The key to this shift is an improving profits outlook. Clearly, industries such as telecommunications and airlines will hold back overall earnings, and many companies will have to pony up more for pension funds and health-care costs. However, David H. Resler of Nomura Securities International Inc. makes an essential point: "Due to strong productivity growth, unit labor costs are falling faster than prices, so profitability has improved despite a lack of pricing power." Maury Harris at UBS Warburg notes that this pattern parallels the early 1960s, a period when companies did very well with essentially no pricing power. The real benefit will come in 2003, when top-line revenue will pick up.
FINDING THE MONEY
Don't look for another investment boom, but do expect a gradual acceleration in the demand for new equipment and software that began in 2002. On average, the economists think equipment spending will rise 7.7% in 2003, more than twice the gain expected for 2002. Outlays for offices and factories will lag behind equipment because of high vacancy rates and low capacity utilization. Outside of telecom, however, businesses have made great strides in cutting their excesses. And as growing demand lifts operating rates in 2003, new capital projects will look attractive.
Finding the money won't be a problem. Corporate cash flow is up $112 billion during the past 1 1/2 years, thanks to new tax allowances for depreciation enacted in March. Further business-side tax cuts are a sure bet from the Bush Administration. Plus, financing is exceptionally cheap: The bond market is increasingly liquid, and the spreads between corporate bonds and riskless Treasury issues are narrowing, a sign of better credit quality. Banks remain picky, but fewer have tightened their lending standards over the past year.
At the same time, consumers will not fade away, although their 2003 spending will not match the strong 3.7% pace of the past year. The factors that boosted spending--zero-rate financing for cars, tax cuts, and cashouts from a record volume of home refinancing--will be gone, and households will be saving more because of lost stock market wealth. "That said, the 94% of the labor force that is gainfully employed is seeing rising real wages, which will be sufficient to sustain a moderate pace of consumer spending," says Michael P. Carey of Credit Lyonnais. Aftertax household income is up 3% from a year ago.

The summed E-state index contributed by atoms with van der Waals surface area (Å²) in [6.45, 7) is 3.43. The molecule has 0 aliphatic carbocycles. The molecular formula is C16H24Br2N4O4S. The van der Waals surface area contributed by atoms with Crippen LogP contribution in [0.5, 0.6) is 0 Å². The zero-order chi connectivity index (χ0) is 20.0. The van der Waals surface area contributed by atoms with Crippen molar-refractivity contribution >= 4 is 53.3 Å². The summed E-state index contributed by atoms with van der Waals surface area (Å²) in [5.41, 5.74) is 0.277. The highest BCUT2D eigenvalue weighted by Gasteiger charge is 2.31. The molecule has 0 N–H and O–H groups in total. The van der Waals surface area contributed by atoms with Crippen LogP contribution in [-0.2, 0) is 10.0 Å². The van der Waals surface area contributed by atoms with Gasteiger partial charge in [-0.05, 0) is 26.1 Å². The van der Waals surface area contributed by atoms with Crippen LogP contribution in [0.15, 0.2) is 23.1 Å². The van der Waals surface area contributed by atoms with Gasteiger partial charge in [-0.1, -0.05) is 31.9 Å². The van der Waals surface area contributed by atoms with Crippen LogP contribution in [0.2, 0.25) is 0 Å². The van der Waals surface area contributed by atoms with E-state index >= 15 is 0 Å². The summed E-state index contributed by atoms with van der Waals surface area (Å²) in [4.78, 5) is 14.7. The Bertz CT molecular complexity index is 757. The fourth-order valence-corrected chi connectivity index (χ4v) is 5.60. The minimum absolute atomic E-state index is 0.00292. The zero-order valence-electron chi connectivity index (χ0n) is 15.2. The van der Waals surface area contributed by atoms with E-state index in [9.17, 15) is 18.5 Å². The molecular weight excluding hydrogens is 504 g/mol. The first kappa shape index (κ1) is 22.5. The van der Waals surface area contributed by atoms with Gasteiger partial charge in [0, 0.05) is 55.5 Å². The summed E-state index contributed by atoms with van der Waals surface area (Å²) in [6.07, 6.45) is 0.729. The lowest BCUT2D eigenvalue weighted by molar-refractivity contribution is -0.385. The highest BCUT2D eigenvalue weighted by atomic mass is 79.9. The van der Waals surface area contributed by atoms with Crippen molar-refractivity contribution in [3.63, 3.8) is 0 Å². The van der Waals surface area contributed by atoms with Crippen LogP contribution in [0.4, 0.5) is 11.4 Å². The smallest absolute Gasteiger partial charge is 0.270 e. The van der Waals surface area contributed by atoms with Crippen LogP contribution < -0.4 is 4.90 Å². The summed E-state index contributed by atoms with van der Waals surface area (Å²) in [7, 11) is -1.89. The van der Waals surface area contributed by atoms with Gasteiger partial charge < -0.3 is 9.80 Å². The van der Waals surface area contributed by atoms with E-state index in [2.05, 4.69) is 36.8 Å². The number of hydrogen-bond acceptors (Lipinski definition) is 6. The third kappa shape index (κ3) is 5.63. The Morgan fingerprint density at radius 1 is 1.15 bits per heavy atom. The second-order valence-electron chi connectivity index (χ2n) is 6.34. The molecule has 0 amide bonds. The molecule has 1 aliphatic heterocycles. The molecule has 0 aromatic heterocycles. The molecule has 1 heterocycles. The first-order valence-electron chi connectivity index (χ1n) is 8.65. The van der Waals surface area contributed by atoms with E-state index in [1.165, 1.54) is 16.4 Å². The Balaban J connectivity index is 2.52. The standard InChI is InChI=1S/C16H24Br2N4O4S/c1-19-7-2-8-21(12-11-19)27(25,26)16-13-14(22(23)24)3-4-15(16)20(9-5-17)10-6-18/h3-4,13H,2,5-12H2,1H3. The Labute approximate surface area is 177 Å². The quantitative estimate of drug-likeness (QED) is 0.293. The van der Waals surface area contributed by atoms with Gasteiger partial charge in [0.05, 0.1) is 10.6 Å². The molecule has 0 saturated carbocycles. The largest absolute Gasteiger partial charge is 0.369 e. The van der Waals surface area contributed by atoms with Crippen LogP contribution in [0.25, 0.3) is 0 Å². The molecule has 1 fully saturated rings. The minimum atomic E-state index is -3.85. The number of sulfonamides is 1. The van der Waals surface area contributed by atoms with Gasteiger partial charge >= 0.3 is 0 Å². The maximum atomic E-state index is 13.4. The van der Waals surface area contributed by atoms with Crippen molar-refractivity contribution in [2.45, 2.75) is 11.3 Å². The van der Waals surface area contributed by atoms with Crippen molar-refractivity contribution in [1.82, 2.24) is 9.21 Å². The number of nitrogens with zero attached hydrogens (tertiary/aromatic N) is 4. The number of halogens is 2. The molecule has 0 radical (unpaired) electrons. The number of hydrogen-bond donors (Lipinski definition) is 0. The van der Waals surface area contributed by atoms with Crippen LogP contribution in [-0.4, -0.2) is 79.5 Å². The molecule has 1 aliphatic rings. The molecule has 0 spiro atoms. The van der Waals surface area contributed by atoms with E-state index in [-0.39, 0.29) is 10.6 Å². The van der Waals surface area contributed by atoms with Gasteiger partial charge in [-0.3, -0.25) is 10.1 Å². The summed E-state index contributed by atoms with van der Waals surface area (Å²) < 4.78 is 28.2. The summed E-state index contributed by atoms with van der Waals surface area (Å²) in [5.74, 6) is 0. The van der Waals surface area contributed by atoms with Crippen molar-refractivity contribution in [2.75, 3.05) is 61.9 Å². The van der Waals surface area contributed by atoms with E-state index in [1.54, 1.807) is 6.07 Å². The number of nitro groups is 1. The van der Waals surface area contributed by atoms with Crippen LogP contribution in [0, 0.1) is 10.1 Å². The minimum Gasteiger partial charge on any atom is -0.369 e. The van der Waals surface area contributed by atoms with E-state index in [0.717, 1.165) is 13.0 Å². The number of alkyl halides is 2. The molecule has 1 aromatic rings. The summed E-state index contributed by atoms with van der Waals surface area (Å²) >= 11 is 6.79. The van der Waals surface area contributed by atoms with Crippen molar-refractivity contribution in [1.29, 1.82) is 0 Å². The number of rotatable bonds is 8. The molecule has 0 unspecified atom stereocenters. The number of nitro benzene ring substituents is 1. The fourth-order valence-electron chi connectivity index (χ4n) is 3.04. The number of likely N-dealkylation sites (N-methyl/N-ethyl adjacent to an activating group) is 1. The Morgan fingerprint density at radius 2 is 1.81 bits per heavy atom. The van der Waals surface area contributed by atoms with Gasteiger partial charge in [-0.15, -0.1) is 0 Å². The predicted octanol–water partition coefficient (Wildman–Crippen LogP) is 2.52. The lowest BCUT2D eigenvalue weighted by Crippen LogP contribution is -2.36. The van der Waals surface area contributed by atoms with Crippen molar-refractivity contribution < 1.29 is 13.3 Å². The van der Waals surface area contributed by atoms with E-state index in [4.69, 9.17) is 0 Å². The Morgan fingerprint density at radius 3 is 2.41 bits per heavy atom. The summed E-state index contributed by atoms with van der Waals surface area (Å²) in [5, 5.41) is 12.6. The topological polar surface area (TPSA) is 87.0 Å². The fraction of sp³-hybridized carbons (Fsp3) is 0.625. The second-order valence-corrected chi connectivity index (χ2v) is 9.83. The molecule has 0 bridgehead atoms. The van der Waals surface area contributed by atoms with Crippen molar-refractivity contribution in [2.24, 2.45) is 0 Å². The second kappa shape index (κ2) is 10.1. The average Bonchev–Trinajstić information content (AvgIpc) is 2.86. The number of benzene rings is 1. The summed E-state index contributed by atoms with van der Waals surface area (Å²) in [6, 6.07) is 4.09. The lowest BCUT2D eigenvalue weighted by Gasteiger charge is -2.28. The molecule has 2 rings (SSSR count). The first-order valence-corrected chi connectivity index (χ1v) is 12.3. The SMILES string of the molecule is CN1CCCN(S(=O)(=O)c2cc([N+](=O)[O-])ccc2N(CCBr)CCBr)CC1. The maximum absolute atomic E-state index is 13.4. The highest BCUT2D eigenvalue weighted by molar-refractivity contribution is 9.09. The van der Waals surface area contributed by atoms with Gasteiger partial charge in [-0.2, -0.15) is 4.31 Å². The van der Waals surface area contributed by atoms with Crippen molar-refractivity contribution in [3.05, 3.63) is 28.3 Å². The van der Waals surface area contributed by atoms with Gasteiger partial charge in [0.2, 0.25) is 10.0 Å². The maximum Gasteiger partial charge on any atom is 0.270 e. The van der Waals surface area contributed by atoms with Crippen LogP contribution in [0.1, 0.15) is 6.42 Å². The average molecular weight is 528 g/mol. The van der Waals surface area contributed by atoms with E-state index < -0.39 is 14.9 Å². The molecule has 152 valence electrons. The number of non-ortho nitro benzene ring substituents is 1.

Consumer spending elsewhere in the world will be a lot weaker, however, implying only moderate global growth (table, page 70). Despite the European Central Bank's latest interest-rate cut, real rates in the euro zone remain much higher than in the U.S., and the region faces fiscal belt-tightening in 2003, especially in Germany. Japan will continue to struggle with deflation and the negative impacts from bank reform. The rest of Asia has performed well, and the outlook there depends mainly on the U.S., which will be getting enormous support from the Federal Reserve.
Now that the Fed has achieved price stability, which is every central banker's Holy Grail, it can keep policy stimulative for an unusually long time in an effort to insure against deflation and get the economy moving faster. The Fed will wait for stronger job growth before lifting interest rates toward a level that will foster continued price stability in 2004 and beyond. "Mr. Greenspan will want the recovery to have deep roots before he pours even a small dose of weed-killer on it," says Ian Shepherdson of High Frequency Economics.
The consensus of economists is that the first Fed hike will come in the second half. Until then, lower interest rates--the economy's Miracle-Gro--plus the ebbing of uncertainty will allow the recovery not only to put down deeper roots but to flower as well.
By James C. Cooper and Kathleen Madigan